United States Holocaust Memorial Museum
“As the generation of Holocaust survivors and liberators dwindles, the torch of remembrance, of bearing witness, and of education must continue forward.”
These are the famous words by Dan Guillerman that ring true from generation to generation.
The United States Holocaust Memorial Museum brings to life the atrocities of the aftermath of genocide successfully enlightening its visitors on the pending dangers of antagonism. Because of its detailed presentation, the United States Holocaust Museum is absolutely one of the best places to visit in Washington D.C. and we at Priddy Chimney Sweeps would highly recommend spending some time here.
Located on the National Mall in Washington D.C, it can easily be found on the southside of Independence Avenue bordering the 14th and 15th Street. The museum officially opened its doors to the public in April 26, 1993 in honor of the holocaust victims.
The “Holocaust” Permanent Exhibition is sectioned into three parts:
- “Nazi assault”
- “Final Solution”
- “Last Chapter”
Nazi Assault 1933-1939
Photographs from the concentration camps opens up the Permanent Exhibition painting a clear picture on the terrors of Nazism. The display on this floor starts by outlining the rise of the Nazi party in 1933 to the onset of World War II in 1939.
The chronicles continue down to the appointment of Adolf Hitler as Germany’s chancellor and the evolution of Nazi policies. Changes in these policies resulted to Jews possessing German citizenship being declared outcasts and labeled as ‘enemies of the state.’
The Final Solution 1940-1945
Also known as the middle floor, this part of the Permanent Exhibition narrates the beginning of genocide in 1941. “The Final Solution” was a code name given for the total annihilation of the Jewish race campaign ordered by Hermann Goering.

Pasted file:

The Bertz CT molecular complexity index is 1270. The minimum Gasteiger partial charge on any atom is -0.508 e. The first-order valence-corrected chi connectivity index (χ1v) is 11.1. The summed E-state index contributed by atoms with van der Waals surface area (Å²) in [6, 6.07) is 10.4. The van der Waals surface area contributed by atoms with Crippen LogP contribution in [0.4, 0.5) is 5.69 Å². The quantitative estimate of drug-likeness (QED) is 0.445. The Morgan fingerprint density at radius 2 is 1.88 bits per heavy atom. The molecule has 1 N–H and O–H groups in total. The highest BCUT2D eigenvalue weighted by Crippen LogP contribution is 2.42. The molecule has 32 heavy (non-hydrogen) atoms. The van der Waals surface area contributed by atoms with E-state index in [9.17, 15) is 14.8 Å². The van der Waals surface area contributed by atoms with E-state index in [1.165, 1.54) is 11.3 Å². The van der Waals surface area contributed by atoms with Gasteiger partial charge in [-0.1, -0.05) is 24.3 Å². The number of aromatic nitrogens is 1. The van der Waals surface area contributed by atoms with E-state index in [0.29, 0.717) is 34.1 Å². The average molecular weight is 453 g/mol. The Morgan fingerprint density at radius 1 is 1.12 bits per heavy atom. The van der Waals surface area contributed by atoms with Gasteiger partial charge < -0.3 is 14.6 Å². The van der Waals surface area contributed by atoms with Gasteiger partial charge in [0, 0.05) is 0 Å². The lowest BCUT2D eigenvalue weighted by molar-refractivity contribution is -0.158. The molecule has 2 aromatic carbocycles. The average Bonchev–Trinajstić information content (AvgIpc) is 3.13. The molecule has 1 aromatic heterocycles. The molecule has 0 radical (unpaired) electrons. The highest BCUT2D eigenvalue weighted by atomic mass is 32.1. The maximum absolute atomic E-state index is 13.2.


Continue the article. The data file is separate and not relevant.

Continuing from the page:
The primary focus on this floor is how largely concentration camps were established by the Nazis and the voice of Auschwitz narrates the survivors’ testimonies in the audio theater. By the time World War II ended in 1945, six million Jews had already perished in the hands of the Nazis and their allies.
The Last Chapter
This floor of the Permanent Exhibition concludes with the overwhelming victory over the Nazi and their allies. It showcases the final liberation of the Nazi camps in 1945, the resistance efforts of the Nazis and successful rescue missions by the US army.
The quest for justice rings loudly on this final floor as the holocaust survivors are seen piecing their lives back together and the post-war effects greatly felt.
A series of testimonial films of both the rescuers and survivors sharing their encounters is played constantly reminding the visitors on the importance of an individual’s obligation towards mankind.
One of the activities that greatly stands out on this floor is the selflessness of Le Chambon-sur-Lignon French country folk who put their lives in danger hiding the Jews and the rescue of 7,000 Jews by the Danish.
United States Holocaust Memorial Museum is indeed a fundamental source of inspiration for both world leaders and citizens alike. The museum’s core values can be seen through its determination to preserve the memories and physical proofs of the survivors, witnesses and rescuers. From the well documented displays to oral narrations of the survivors, the Holocaust Memorial Museum is a wealth of knowledge and awareness.
If you are planning to visit the museum, visitors are advised to take the Metro as there is limited public parking. The museum opens its door everyday from 10 a.m. to 5:30 p.m. except Yom Kippur and Christmas Day.
Tickets are free but if you would like to make reservations it will cost $1.
While World War II was primarily fought in the European theatre, the U.S. also fought in the Pacific theatre. If you’re interested in learning more about that aspect of WWII then you can learn a lot by visiting the National Museum of the Marine Corps.